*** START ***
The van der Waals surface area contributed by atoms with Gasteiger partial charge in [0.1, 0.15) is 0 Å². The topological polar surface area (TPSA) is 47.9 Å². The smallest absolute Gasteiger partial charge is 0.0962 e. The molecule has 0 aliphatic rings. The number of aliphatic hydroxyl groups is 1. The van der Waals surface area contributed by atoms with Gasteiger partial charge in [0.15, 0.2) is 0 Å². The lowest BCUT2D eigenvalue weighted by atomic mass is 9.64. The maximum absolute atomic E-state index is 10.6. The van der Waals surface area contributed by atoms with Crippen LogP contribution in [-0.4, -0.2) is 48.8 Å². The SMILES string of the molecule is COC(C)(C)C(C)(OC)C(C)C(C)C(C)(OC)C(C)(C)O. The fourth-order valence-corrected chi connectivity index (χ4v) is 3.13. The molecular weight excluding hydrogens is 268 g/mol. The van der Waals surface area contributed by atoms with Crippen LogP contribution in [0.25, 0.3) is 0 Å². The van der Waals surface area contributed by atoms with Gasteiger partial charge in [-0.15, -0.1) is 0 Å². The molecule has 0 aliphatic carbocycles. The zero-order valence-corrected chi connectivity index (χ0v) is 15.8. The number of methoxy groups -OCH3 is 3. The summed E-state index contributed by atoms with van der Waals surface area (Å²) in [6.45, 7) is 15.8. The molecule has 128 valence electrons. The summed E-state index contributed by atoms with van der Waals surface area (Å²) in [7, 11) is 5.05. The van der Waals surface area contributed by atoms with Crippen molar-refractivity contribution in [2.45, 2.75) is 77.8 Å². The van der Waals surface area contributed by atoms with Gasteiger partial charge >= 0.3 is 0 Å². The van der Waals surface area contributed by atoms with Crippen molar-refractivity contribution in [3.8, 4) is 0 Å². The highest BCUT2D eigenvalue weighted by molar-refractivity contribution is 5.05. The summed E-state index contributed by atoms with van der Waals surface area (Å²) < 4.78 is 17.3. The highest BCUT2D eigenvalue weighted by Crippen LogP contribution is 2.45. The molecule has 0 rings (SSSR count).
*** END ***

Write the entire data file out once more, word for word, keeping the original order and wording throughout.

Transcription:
The van der Waals surface area contributed by atoms with Gasteiger partial charge in [0.1, 0.15) is 0 Å². The topological polar surface area (TPSA) is 47.9 Å². The smallest absolute Gasteiger partial charge is 0.0962 e. The molecule has 0 aliphatic rings. The number of aliphatic hydroxyl groups is 1. The van der Waals surface area contributed by atoms with Gasteiger partial charge in [0.15, 0.2) is 0 Å². The lowest BCUT2D eigenvalue weighted by atomic mass is 9.64. The maximum absolute atomic E-state index is 10.6. The van der Waals surface area contributed by atoms with Crippen LogP contribution in [-0.4, -0.2) is 48.8 Å². The SMILES string of the molecule is COC(C)(C)C(C)(OC)C(C)C(C)C(C)(OC)C(C)(C)O. The fourth-order valence-corrected chi connectivity index (χ4v) is 3.13. The molecular weight excluding hydrogens is 268 g/mol. The van der Waals surface area contributed by atoms with Crippen LogP contribution in [0.25, 0.3) is 0 Å². The van der Waals surface area contributed by atoms with Gasteiger partial charge in [-0.15, -0.1) is 0 Å². The molecule has 0 aliphatic carbocycles. The zero-order valence-corrected chi connectivity index (χ0v) is 15.8. The number of methoxy groups -OCH3 is 3. The summed E-state index contributed by atoms with van der Waals surface area (Å²) in [6.45, 7) is 15.8. The molecule has 128 valence electrons. The summed E-state index contributed by atoms with van der Waals surface area (Å²) in [7, 11) is 5.05. The van der Waals surface area contributed by atoms with Crippen molar-refractivity contribution in [2.45, 2.75) is 77.8 Å². The van der Waals surface area contributed by atoms with Gasteiger partial charge >= 0.3 is 0 Å². The van der Waals surface area contributed by atoms with Crippen molar-refractivity contribution in [3.8, 4) is 0 Å². The highest BCUT2D eigenvalue weighted by molar-refractivity contribution is 5.05. The summed E-state index contributed by atoms with van der Waals surface area (Å²) < 4.78 is 17.3. The highest BCUT2D eigenvalue weighted by Crippen LogP contribution is 2.45. The molecule has 0 rings (SSSR count).